From my perspective, any cut of beef is theoretically "suitable" for slow cooking. Braising, like long pit-roasting, is a "catch-all" cooking method that will work for just about anything. All meat will eventually break down and soften if cooked long enough. Many people tend to like meats that have a lot of collagen, fat, and other connective tissue to break down -- such as chuck, short ribs, or even less common cuts like oxtail. These end up with a significant "succulent" texture after the beef breaks down, which many people find desirable.
On the other hand, I know people who find cuts like chuck to be way too fatty for their taste. They're perfectly content with a leaner cut from the round, for example, to make a leaner pot roast, usually served with flavorful gravy or sauce. It's all a matter of preference.
Some people like the strong "beefy" flavor that can come from bony areas like a shank (sometimes seen as a shin or leg cut) or oxtail, or even more "variety meat" elements like tongue or heart. These are all great candidates for slow-cooking methods, if you want that much flavor. Others prefer milder cuts.
Now, you could use ribeye instead of chuck for a fatty result, or use sirloin or even filet mignon instead of round for a lean result, and end up with a similar end-product. But why would you spend the money? (Actually, there is a bit of a disadvantage to using tenderloin/filet, since it doesn't have as much flavor as lean tougher cuts like round. But there's no reason you couldn't braise a tenderloin for several hours; some people may actually prefer milder flavors. Everyone has their own preferences.)
The one advantage to using a tender cut for slow cooking is that it will soften again faster. Where a chuck roast might need 6-8 hours (or more) in a slow cooker to become tender, a rib roast might be fork tender in half that time or less. But that's usually a high price to pay for a quicker pot roast. And many people would prefer to make rarer "prime rib" or steaks instead with that cut.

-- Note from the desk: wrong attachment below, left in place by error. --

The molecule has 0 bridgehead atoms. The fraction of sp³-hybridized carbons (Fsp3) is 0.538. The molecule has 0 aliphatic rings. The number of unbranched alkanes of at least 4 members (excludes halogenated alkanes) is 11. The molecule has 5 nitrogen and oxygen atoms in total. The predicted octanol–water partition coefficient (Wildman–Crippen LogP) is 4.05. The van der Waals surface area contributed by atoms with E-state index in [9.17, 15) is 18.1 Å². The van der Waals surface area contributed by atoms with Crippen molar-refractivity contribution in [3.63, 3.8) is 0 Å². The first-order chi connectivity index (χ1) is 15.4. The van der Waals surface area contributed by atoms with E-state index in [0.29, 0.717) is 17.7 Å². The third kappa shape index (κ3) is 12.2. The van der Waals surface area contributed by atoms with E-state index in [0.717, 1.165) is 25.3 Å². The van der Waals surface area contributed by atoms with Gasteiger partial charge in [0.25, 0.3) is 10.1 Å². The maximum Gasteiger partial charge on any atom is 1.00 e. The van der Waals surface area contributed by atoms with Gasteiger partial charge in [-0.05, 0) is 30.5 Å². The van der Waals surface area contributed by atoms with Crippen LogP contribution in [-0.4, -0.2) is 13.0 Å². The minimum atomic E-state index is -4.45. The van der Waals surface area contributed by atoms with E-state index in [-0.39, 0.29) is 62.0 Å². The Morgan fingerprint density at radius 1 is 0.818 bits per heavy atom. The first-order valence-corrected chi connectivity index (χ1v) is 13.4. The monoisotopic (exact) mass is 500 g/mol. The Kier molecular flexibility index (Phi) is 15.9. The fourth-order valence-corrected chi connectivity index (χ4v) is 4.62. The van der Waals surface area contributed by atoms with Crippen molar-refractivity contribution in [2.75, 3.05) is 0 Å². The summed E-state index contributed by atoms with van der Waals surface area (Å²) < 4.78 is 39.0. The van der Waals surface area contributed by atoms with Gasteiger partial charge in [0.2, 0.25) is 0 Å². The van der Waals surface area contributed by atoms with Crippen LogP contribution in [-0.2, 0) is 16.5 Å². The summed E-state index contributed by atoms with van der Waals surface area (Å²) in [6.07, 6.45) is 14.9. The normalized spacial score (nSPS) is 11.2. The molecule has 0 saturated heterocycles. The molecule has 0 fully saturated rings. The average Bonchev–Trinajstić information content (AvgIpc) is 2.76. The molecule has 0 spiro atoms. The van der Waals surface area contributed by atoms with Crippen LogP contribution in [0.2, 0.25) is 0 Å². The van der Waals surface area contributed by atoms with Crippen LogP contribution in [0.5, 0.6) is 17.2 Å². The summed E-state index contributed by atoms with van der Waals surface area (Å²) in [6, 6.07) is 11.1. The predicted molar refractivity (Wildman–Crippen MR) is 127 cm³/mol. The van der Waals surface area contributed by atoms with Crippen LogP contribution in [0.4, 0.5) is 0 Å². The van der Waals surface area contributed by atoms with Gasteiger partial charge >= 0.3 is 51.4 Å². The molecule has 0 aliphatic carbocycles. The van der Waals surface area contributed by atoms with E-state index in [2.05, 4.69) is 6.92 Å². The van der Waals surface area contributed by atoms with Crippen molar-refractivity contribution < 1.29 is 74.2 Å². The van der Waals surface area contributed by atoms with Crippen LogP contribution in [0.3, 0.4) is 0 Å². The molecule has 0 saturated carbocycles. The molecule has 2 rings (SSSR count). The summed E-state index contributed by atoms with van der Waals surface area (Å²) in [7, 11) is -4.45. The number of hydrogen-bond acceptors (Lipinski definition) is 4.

If you are in the US and are looking at graded meat, it's also important to take into account that the USDA grading system is designed to tell which carcasses produce the most tender steaks. For most meat you see a grocery store, grading will only represent degree of marbling (which adds both tenderness and flavor when cooking fast). The grading is NOT designed for evaluating tougher cuts that will be cooked for long periods. Someone in my family was once convinced at a high-end butcher shop to buy a "Prime" chuck roast at close to three times the cost of a "normal" chuck roast. The quantity of fat within this roast was incredible. It was bought to become a pot roast, and after many hours in a slow-cooker, it had shrunk to less than 1/3 of its original size, sitting in a giant pool of liquid fat. (In fact, there was so much fat left that I siphoned it off and used it for multiple batches of tortillas.)
Bottom line: the USDA grading system tells you nothing about "quality" for a slow-cooker. Again, most people use slow cooking methods to cook cheap cuts, and lower grades are often fine for this purpose.